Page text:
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Freddie Mac's 3rd Quarter Report-Delinquency Rate Decline, First Decline in Over Three Years




Freddie Mac CEO Ed Haldeman said it ''will be a considerable time'' before the housing market fully recovers.

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On Nov. 3, 2010 Freddie Mac reported its 3rd quarter numbers: a $4.1 billion third-quarter loss. This is Freddie's fifth straight quarterly loss. The loss would have ''only'' been $2.5 billion, except Freddie had to ante up a $1.6 billion dividend payout to the U.S. Treasury. reddie's net income for the quarter was $1.4 billion.

Freddie Mac is a Virginia-based government-sponsored enterprise (GSE) chartered by Congress to stabilize the nation's residential mortgage markets. The U.S. Treasury has an 80 percent stake in Freddie. Freddie buys mortgages from their approved lenders, which then enables those lenders to make more mortgage loans to other borrowers.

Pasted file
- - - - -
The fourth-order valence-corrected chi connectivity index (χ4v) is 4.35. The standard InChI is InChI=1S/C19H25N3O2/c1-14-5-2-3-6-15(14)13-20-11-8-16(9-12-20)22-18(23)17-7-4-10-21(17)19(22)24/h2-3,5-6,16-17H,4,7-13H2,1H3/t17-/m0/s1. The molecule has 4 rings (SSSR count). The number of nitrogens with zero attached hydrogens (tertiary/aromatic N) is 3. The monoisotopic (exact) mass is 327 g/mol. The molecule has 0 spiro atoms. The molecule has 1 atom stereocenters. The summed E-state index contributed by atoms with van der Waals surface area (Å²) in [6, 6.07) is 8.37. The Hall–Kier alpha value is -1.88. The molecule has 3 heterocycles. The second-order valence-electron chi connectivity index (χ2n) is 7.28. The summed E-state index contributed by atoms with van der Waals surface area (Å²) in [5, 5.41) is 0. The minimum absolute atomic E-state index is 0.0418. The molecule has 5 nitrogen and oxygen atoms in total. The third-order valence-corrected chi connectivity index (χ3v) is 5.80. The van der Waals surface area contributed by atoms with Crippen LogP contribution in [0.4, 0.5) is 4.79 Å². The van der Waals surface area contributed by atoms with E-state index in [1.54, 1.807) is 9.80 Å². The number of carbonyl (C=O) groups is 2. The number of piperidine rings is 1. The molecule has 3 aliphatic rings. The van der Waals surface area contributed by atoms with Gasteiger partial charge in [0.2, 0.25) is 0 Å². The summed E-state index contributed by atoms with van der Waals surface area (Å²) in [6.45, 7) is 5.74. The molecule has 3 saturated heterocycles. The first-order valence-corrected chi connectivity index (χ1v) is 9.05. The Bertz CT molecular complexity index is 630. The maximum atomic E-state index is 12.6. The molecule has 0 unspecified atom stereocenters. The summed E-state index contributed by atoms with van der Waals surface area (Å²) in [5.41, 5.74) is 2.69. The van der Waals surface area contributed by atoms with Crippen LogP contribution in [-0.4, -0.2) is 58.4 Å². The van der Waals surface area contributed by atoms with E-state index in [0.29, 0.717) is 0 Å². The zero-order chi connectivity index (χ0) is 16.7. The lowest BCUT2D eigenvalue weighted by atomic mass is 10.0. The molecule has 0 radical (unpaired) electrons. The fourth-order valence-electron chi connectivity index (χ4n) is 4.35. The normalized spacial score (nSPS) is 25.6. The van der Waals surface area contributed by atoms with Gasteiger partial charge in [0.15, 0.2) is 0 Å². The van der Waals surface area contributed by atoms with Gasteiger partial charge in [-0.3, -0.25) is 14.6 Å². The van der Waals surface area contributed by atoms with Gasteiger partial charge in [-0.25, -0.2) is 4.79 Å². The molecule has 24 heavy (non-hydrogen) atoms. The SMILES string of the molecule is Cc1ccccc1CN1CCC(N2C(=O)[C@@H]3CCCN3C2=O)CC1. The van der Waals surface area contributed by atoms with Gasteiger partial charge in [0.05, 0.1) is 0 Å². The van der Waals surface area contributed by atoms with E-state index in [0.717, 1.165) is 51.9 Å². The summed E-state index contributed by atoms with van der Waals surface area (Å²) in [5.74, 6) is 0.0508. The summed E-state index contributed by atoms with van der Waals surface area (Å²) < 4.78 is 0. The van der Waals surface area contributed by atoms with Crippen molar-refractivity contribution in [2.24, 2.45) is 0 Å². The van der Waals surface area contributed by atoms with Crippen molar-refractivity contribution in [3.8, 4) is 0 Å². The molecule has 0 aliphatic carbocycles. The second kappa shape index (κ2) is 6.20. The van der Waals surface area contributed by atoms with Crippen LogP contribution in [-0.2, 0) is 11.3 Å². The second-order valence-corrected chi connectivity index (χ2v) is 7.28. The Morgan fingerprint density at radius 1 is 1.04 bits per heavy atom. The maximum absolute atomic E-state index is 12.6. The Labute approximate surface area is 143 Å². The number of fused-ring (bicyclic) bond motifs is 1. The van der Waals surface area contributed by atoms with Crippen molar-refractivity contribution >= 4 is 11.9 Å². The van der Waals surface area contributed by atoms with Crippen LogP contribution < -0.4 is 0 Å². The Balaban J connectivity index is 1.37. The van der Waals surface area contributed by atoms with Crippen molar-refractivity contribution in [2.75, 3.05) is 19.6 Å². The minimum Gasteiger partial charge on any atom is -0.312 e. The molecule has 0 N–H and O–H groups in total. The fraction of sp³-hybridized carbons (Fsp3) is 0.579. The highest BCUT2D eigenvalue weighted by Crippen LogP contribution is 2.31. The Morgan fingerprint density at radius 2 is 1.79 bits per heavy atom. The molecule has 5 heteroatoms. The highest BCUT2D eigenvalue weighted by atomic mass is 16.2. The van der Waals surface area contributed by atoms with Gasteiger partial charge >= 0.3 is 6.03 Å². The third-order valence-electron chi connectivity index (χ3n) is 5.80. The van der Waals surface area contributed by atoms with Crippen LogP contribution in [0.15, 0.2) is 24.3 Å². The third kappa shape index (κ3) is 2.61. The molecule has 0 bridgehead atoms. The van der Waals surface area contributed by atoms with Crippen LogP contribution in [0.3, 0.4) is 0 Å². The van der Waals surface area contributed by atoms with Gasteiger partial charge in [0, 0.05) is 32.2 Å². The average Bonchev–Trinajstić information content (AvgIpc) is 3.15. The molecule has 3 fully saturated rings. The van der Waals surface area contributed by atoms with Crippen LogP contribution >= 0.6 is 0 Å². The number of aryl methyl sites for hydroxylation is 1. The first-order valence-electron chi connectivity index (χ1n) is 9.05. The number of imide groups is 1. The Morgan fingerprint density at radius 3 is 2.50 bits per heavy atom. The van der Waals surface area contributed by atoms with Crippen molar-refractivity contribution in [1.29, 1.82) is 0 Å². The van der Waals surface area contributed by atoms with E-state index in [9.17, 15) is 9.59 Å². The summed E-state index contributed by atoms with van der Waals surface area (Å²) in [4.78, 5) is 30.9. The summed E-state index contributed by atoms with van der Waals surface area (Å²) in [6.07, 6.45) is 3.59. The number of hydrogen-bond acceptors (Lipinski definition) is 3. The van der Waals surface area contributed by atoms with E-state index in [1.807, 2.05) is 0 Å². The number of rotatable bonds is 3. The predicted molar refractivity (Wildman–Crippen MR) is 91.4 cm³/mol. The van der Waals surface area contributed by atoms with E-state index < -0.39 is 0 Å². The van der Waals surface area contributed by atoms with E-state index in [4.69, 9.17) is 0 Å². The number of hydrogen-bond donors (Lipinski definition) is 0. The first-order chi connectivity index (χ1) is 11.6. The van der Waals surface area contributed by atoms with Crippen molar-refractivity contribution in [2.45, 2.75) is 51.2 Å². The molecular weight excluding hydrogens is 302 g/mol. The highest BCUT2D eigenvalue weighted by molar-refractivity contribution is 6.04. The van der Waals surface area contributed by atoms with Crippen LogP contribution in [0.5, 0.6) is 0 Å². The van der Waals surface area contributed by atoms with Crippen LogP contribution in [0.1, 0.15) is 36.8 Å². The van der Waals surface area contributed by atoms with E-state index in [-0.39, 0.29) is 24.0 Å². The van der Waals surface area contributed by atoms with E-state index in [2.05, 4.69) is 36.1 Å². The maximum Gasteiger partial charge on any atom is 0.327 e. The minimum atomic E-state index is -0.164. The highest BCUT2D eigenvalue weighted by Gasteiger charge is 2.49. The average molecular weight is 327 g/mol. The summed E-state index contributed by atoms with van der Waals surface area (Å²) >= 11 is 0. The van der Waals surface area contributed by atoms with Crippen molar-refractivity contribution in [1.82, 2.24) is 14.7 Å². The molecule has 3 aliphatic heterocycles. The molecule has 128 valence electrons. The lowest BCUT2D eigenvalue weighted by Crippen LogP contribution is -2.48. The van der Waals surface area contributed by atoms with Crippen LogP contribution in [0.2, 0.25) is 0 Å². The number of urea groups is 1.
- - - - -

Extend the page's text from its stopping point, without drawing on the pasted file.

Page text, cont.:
With the latest loss, Freddie is requesting a modest $100 million in government aid, compared to the $1.8 billion it asked for after the second quarter. Freddie has received $63 billion from the Treasury since September 2008, when it was seized by regulators along with Washington-based Fannie Mae. Including today's request, the two firms have received more than $148 billion in aid and returned $14.6 billion in dividends.

Freddie Mac CEO Ed Haldeman said it ''will be a considerable time'' before the housing market fully recovers.

Any good news here? Well, Freddie reported the lowest credit losses in more than two years and rates of seriously delinquent mortgages declined across its entire portfolio, most sharply in subprime loans. Its overall delinquency rate stood at 3.96% at Sept. 30, the first decline in over three years.

Credit loses make up the bulk of Freddie's woes. Normally, simple interest income collected by Freddie would keep it in the black, if it were not for the losses on derivatives.

Haldeman noted the company continues to work to prevent foreclosures He also said that most of Freddie Mac's credit problems pertain to bubble-era loans issued in 2005 to 2008, before the government took over Freddie and its sister company, Fannie Mae. Delinquency rates of loans in Freddie's portfolio that were issued in 2009 and 2010 stand nearly at zero.


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December 14, 2019, 8:56 am PDT

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